I would recommend not touching the beam. Even if you knew the "number" you'd also need to know the laser's "number", and, they are rarely accurately rated.
IE: Lets say you did a detailed study, and found for your skin, on the part you wanted to touch, the number was 5 mw....so you bought a 5 mw laser, and assumed you were fine, but, it was underrated and actually put out 50 mw, and, burned you.
If you are asking this question, essentially, just do your best to not touch it...that will be safer.
All of the "cheap" red pens that I buy are over 100mW. You are likely "safe" if it one of those cat toys that take button cell batteries. Don't just assume that if you get a green laser that you can barely see the beam in a dark room has a really low output either. I just received a green one last week that was very dim but measured over 70mW so it was pushing lots of infrared.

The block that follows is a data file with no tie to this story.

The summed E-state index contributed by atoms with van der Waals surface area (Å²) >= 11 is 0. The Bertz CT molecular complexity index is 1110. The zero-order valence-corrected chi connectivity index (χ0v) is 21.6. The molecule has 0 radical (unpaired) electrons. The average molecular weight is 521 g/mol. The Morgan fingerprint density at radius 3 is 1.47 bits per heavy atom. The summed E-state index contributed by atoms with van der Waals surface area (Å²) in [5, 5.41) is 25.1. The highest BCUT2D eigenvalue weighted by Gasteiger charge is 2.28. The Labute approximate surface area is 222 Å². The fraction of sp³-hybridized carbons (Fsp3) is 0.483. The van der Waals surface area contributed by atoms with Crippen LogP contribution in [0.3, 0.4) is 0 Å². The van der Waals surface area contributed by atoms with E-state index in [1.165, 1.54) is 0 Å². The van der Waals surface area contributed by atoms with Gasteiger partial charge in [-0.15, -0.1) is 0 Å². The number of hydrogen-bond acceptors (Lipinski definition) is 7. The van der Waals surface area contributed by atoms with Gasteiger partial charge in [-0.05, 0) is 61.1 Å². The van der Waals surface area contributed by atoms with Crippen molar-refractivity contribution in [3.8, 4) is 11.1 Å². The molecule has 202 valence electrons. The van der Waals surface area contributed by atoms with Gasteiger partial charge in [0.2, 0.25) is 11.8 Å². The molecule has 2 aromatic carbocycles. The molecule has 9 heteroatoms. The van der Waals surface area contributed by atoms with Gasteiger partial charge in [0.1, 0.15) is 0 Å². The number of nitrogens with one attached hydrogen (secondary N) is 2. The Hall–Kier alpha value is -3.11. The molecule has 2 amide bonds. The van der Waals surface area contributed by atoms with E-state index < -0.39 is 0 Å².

Bottom line is you need an LPM to measure what's really going on.
I just waved my hand over it once and i can smell my skin breaking down.
Wear gloves and Goggles as well as blocking any light from a clear florescent tube. if you work with it. It's completely covered up so no light gets out unless i open it to change a sample hence my protection.
I have a small one i use to test materials exposure. It dry rots rubber bands in a day.
if you see a florescent tube that glows like one of those bug lights run or you will get arc eye if you don't have proper eye protection.
I found orange colored laser goggles to work the best since they block 190-500 some nms.